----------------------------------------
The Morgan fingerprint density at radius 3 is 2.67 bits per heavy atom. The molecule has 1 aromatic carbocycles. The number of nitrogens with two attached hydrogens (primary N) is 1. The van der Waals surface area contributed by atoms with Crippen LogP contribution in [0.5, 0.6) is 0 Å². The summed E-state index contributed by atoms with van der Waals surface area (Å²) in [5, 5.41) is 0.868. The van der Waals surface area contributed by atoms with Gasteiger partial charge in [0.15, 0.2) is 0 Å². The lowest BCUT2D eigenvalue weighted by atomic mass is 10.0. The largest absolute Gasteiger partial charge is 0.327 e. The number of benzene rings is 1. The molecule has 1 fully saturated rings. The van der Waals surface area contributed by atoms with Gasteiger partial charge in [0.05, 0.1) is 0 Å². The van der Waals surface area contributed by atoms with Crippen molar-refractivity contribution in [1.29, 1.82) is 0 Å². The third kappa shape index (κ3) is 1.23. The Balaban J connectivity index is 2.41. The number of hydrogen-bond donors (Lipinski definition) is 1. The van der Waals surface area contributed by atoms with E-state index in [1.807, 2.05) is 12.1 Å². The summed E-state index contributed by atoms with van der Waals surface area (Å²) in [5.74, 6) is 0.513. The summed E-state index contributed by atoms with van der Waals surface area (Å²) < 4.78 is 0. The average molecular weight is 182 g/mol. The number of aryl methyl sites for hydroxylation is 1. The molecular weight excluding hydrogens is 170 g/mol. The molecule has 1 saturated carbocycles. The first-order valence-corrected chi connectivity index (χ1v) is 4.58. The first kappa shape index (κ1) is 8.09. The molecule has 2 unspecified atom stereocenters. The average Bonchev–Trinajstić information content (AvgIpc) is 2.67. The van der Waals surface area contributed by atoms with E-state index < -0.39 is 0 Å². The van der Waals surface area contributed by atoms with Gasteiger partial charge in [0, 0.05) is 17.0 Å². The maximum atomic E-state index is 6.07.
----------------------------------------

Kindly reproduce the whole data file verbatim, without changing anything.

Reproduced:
The Morgan fingerprint density at radius 3 is 2.67 bits per heavy atom. The molecule has 1 aromatic carbocycles. The number of nitrogens with two attached hydrogens (primary N) is 1. The van der Waals surface area contributed by atoms with Crippen LogP contribution in [0.5, 0.6) is 0 Å². The summed E-state index contributed by atoms with van der Waals surface area (Å²) in [5, 5.41) is 0.868. The van der Waals surface area contributed by atoms with Gasteiger partial charge in [0.15, 0.2) is 0 Å². The lowest BCUT2D eigenvalue weighted by atomic mass is 10.0. The largest absolute Gasteiger partial charge is 0.327 e. The number of benzene rings is 1. The molecule has 1 fully saturated rings. The van der Waals surface area contributed by atoms with Gasteiger partial charge in [0.05, 0.1) is 0 Å². The van der Waals surface area contributed by atoms with Crippen molar-refractivity contribution in [1.29, 1.82) is 0 Å². The third kappa shape index (κ3) is 1.23. The Balaban J connectivity index is 2.41. The number of hydrogen-bond donors (Lipinski definition) is 1. The van der Waals surface area contributed by atoms with E-state index in [1.807, 2.05) is 12.1 Å². The summed E-state index contributed by atoms with van der Waals surface area (Å²) in [5.74, 6) is 0.513. The summed E-state index contributed by atoms with van der Waals surface area (Å²) < 4.78 is 0. The average molecular weight is 182 g/mol. The number of aryl methyl sites for hydroxylation is 1. The molecular weight excluding hydrogens is 170 g/mol. The molecule has 1 saturated carbocycles. The first-order valence-corrected chi connectivity index (χ1v) is 4.58. The first kappa shape index (κ1) is 8.09. The molecule has 2 unspecified atom stereocenters. The average Bonchev–Trinajstić information content (AvgIpc) is 2.67. The van der Waals surface area contributed by atoms with E-state index < -0.39 is 0 Å². The van der Waals surface area contributed by atoms with Gasteiger partial charge in [0, 0.05) is 17.0 Å². The maximum atomic E-state index is 6.07.